Orioles' Rutschman, Tigers' Torkelson among top MLB rookies

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FILE - Baltimore Orioles first-round draft pick Adley Rutschman tips his cap to the crowd as he was introduced between innings of a baseball game against the San Diego Padres, Tuesday, June 25, 2019, in Baltimore. Orioles catcher Adley Rutschman, Kansas City Royals shortstop Bobby Witt Jr. and Detroit Tigers infielder Spencer Torkelson are among baseball's most intriguing rookies this summer. (AP Photo/Nick Wass, File)

CHICAGO – Adley. Tork. Witt.

A couple of highly touted draft picks are on the brink of the major leagues. Nice timing, too, with baseball coming back after an ugly labor dispute.

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Here is a closer look at a handful of rookies who could play a starring role this year:

—C Adley Rutschman, Baltimore Orioles: The switch-hitting Rutschman looks ready to lead the Orioles' revival after 110 losses by the big league club last year. The No. 1 overall pick in the 2019 amateur draft batted .285 with 23 homers and 75 RBIs over two minor league stops last season, finishing the year with Triple-A Norfolk.

—SS Bobby Witt Jr., Kansas City Royals: The son of the former Texas Rangers right-hander was selected by Kansas City with the No. 2 pick in 2019, right behind Rutschman. Witt, who turns 22 in June, hit 33 homers and swiped 29 bases in a combined 123 games at Double-A and Triple-A last season.

—INF Spencer Torkelson, Detroit Tigers: First base? Third base? Torkelson's position might not matter all that much if he continues to produce at the plate. The No. 1 pick in the 2020 amateur draft batted .267 with 30 homers and 91 RBIs in 121 games in the minors last year.

—C Joey Bart, San Francisco Giants: The reigning NL West champions have an opening behind the plate after Buster Posey retired in November. The 25-year-old Bart hit .294 with 10 homers and 46 RBIs in 67 games for Triple-A Sacramento last season. He has appeared in 35 big league games, batting .239 with eight RBIs.

—RHP Hunter Greene, Cincinnati Reds: Featuring a fastball that reaches the low triple-digits and a sharp slider, the 22-year-old Greene likely will make his big league debut this season. The No. 2 overall pick in the 2017 amateur draft went 10-8 with a 3.30 ERA in 21 starts over two minor league stops last year.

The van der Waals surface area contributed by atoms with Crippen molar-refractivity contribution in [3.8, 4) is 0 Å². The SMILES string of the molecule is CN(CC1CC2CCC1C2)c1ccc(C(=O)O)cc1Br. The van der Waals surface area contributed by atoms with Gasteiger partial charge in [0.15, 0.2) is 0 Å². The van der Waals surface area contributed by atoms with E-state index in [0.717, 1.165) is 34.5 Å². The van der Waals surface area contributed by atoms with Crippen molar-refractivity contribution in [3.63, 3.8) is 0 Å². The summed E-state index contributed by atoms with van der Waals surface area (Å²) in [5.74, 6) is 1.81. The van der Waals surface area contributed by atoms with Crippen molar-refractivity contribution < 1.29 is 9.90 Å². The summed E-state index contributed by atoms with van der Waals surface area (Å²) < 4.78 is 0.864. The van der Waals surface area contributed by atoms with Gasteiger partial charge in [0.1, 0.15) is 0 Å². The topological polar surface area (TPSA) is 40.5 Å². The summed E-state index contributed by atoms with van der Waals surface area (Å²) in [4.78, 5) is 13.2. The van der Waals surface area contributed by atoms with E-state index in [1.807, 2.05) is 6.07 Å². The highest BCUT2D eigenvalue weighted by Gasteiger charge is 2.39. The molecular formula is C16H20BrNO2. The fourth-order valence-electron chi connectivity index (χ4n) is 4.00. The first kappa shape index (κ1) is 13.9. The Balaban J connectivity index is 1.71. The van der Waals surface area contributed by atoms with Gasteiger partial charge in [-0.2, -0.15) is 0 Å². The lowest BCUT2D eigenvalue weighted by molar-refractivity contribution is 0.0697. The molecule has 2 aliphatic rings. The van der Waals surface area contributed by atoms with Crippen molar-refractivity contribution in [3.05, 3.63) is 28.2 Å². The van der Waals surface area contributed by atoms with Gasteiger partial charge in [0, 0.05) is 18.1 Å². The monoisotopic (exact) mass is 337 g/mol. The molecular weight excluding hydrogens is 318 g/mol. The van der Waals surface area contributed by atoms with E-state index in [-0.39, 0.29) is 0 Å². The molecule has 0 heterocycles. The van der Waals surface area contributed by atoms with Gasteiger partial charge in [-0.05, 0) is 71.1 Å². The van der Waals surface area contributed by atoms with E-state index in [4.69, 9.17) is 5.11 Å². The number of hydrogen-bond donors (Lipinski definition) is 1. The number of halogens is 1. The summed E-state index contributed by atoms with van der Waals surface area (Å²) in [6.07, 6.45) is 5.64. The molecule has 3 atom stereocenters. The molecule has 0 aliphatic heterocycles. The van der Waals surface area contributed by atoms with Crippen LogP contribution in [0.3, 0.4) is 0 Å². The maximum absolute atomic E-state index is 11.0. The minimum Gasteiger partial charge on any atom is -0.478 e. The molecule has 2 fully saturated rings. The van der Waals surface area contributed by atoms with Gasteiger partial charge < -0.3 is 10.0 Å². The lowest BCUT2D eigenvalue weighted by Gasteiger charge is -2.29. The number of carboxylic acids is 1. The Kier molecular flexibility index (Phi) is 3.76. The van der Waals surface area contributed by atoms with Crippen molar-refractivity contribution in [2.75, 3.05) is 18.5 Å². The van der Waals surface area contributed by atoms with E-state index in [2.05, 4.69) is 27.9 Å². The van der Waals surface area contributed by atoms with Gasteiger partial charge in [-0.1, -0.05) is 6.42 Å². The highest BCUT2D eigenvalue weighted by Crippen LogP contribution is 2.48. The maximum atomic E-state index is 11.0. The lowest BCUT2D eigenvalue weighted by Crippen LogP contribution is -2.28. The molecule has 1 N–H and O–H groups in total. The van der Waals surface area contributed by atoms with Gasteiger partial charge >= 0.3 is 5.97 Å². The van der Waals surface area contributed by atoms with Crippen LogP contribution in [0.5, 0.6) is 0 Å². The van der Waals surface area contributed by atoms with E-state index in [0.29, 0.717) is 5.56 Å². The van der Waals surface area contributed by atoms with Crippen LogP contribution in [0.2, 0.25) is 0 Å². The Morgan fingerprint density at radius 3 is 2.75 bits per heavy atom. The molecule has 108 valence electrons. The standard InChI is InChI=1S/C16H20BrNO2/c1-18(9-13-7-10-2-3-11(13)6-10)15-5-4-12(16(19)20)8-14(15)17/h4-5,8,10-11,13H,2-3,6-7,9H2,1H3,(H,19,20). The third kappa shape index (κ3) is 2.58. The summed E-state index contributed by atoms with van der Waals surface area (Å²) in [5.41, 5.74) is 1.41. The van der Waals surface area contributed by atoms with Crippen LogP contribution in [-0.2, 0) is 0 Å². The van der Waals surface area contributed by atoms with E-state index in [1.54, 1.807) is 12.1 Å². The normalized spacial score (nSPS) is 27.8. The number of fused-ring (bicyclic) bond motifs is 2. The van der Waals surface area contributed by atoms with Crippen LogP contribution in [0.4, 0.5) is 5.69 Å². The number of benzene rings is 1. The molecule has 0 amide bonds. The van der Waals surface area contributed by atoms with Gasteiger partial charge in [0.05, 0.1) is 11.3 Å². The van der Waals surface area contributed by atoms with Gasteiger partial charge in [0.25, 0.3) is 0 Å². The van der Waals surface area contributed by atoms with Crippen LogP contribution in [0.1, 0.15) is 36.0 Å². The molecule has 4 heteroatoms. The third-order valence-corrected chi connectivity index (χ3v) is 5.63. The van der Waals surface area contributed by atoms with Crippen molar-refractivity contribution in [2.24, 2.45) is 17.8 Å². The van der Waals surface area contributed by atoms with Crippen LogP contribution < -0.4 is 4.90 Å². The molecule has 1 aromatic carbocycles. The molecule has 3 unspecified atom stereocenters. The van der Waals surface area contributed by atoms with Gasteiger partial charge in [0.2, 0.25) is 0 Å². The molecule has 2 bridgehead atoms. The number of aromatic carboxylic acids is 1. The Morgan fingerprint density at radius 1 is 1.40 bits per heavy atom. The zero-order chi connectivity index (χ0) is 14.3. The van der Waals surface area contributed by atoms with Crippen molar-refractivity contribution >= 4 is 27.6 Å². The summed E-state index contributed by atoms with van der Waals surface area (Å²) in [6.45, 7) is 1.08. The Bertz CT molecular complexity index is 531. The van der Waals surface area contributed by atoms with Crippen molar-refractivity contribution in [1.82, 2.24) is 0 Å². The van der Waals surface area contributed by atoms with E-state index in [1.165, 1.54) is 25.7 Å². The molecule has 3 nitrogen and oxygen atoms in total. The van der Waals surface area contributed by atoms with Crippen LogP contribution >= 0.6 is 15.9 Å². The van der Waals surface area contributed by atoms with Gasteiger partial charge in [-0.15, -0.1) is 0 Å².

—OF Brennen Davis, Chicago Cubs: The athletic Davis homered twice in the All-Star Futures Game in July, earning MVP honors. He finished last season at Triple-A Iowa, hitting .268 with four homers and 12 RBIs in 15 games. If he doesn't make the Cubs out of camp, he could join the big league team for the first time this summer.

—OF Julio Rodríguez, Mariners: The 21-year-old Rodríguez is a big part of the future plans for the ascending Mariners, joining Kyle Lewis and Jarred Kelenic in a promising young outfield. Rodríguez hit .347 with 13 homers, 47 RBIs and 21 steals in the minors in 2021, finishing the season with Double-A Arkansas. He could begin this year with Triple-A Tacoma, but his big league debut is coming soon.

—C Shea Langeliers, Athletics: The No. 9 overall pick in the 2019 amateur draft was acquired in a multiplayer trade with Atlanta that moved All-Star first baseman Matt Olson to the Braves. The 24-year-old Langeliers hit 22 homers in the minors last season, finishing the year with Triple-A Gwinnett. He also has drawn rave reviews for his arm and his defense behind the plate.

—RHP Cade Cavalli, Nationals: The 6-foot-4 Cavalli starred at the University of Oklahoma before he was selected by Washington with the No. 22 pick in the 2020 draft. He rocketed through the Nationals' system in his first year in the minors, striking out 175 in 123 1/3 innings over three levels. He had a shaky stay with Triple-A Rochester, going 1-5 with a 7.30 ERA in six starts, but he could be a key member of Washington's rotation for years to come.

—OF Yoelqui Céspedes, White Sox: The younger half-brother of former big league slugger Yoenis Céspedes agreed to a contract in January 2021 that included a $2.05 million signing bonus. He batted .285 with eight homers, 27 RBIs and 18 steals in his first year in the minors, finishing the season with Double-A Birmingham. He could step into Chicago's long-running opening in right field at some point in 2022.

—1B Triston Casas, Red Sox: The 22-year-old Casas was drafted by Boston with the No. 26 pick in 2018. He hit .279 with 14 homers and 59 RBIs in the minors last year, and won a silver medal playing for the United States in the Tokyo Olympics. The Red Sox look as if they might need some help at first, and Casas could be the answer.

—OF Alek Thomas, Diamondbacks: It has been a rough couple of years in the desert, but the arrival of the talented Thomas could help ease the pain of Diamondbacks fans. Thomas, a second-round pick in 2018 who turns 22 in April, batted .313 with 18 homers, 59 RBIs and 13 steals in 106 games combined with Double-A Amarillo and Triple-A Reno in 2021.


Jay Cohen can be reached at https://twitter.com/jcohenap


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